ASQ - Team and Workplace Excellence Forum

Online Edition - August 2002


 In This Issue...
People and Excellence— People Aspects of the Baldrige Criteria

Using Baldrige to Lead Change

Where Have We Been? Where Are We Going?

Book Nook

From Our Perspective

What’s Up?


  Return to NFC Index

Book Nook

Total Quality Management: Strategies and Techniques Proven at Today’s Most Successful Companies, Second Edition
by Stephen George and Arnold Weimerskirch
John Wiley & Sons, New York, NY
ISBN 0-471-19174-4
Hardcover, 243 pages
Part of “The Portable MBA Series”

Given today’s economy, when was the last time you visited another company and benchmarked its processes? Have you ever been able to justify attending one of those conferences where the most recent Baldrige winners share their “secrets” of world-class total quality management? Does your budget go “tilt” at the price of the benchmarking reports from Best Practices, LLC? If you want to learn more about total quality management and what it looks like in practice, but have a limited budget, then this month’s book is for you.

Recent books about the Malcolm Baldrige National Quality Award seem to have focused on interpreting the criteria and simplifying the application process, not on sharing the strategies, tactics, and processes of the companies judged best in class. One of the few that benchmarks the best of the best is four years old and is the second edition of a book originally published in 1994. I approached the book as a skeptic. Would it seem horribly dated, or would its content hold up over the years? The answer is that this highly readable book remains as valid now as when it was first published. Admittedly, some of the companies used as models of excellence have experienced changes that have hurt their status as world class. Yet, the lessons that can be learned from the 51 companies discussed in this book (including 22 Baldrige Award winners) continue to be instructive. It is as Suzanne Beecher of recently wrote: “In the case of business books the rule is, ‘Don’t judge a book by when it was published.’”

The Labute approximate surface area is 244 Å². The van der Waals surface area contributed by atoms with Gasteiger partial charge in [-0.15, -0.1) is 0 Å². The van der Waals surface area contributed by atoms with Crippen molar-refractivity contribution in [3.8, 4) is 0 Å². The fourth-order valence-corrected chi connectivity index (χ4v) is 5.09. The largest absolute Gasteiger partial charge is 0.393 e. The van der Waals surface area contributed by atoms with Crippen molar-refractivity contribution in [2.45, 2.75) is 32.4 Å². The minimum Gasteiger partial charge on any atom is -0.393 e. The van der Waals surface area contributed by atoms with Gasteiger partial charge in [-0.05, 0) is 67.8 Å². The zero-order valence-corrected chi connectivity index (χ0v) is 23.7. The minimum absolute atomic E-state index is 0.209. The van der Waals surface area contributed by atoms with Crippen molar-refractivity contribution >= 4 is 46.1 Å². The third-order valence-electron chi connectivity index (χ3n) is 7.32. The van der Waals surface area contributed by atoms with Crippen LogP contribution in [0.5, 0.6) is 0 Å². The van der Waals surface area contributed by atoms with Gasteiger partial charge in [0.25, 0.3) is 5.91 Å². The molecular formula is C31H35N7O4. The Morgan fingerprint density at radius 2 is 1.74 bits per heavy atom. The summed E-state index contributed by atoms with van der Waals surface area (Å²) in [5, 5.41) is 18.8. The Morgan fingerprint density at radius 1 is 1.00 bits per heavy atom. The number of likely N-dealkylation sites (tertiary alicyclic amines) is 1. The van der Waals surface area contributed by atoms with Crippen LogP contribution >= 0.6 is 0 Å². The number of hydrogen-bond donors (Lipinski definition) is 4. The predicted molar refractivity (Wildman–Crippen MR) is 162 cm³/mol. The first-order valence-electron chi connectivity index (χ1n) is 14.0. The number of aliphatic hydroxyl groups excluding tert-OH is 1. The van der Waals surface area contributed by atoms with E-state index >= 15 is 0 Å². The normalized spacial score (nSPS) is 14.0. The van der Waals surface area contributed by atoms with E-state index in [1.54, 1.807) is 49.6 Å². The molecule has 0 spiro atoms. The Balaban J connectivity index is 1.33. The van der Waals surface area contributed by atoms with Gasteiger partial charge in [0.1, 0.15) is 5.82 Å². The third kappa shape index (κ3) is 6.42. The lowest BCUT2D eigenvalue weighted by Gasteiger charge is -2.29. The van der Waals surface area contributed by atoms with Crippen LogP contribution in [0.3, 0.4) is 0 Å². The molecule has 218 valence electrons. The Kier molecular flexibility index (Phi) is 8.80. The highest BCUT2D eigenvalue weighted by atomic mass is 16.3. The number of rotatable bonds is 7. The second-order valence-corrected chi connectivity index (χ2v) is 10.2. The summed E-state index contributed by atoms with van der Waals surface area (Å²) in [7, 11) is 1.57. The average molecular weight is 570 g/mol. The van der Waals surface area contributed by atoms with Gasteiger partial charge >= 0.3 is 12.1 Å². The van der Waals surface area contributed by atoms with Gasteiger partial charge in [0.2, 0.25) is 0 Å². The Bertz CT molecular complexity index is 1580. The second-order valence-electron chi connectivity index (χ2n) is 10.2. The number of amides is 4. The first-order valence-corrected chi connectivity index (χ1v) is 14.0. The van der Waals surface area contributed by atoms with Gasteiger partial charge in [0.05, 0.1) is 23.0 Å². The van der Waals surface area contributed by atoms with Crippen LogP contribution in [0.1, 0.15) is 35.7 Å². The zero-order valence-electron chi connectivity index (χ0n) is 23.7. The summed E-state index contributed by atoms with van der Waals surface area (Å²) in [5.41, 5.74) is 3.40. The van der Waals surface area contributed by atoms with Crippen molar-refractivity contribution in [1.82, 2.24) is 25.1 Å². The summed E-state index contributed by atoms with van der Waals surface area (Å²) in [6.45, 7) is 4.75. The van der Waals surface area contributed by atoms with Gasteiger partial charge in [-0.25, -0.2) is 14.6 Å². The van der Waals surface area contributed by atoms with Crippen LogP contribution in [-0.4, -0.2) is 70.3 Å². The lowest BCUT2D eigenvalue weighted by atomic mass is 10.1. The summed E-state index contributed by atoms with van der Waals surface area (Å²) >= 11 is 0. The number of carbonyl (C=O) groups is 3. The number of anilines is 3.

The authors of Total Quality Management (the former chairman of the Baldrige panel of judges and a consultant who has worked with several Baldrige winners) use the Baldrige criteria as the backbone of what they call the “new business management model.” Each of the seven sections of the criteria is the focus of at least one chapter; and each chapter has detailed information on at least three “models of excellence” (one manufacturing company, one service company, and one small business).

For someone just learning about total quality or looking for a refresher course, the book provides a thorough grounding without getting too technical. Although definitely targeted at senior leadership, there is plenty of “take away” for people seeking to initiate change from other levels of an organization.

I especially liked the no punches pulled approach taken by the authors. They take care to point out methods that are destined for failure and why such approaches are ultimately unsuccessful. Special warnings are given to those who would attempt to copy the good ideas described without first changing their old management model, “The new model requires systems thinking, which means you must understand all the elements in your company—and how changes in one affect the others—to systematically improve it.”

My only disappointment with the book lies in its lack of a bibliography. Readers who want to learn more about specific aspects of total quality will need to go elsewhere.

CHRISTINE ROBINSON has more than 25 years of leadership experience in quality systems for the process industries. She has a master’s degree in quality, values, and leadership from Marian College. An avid reader, she spends a significant amount of her time with her nose in books and her body at the library.

Book Ratings:

***** = Pick it up today
  **** = Overnight it
*** = Snail mail it
** = At a library?

        * = Never mind

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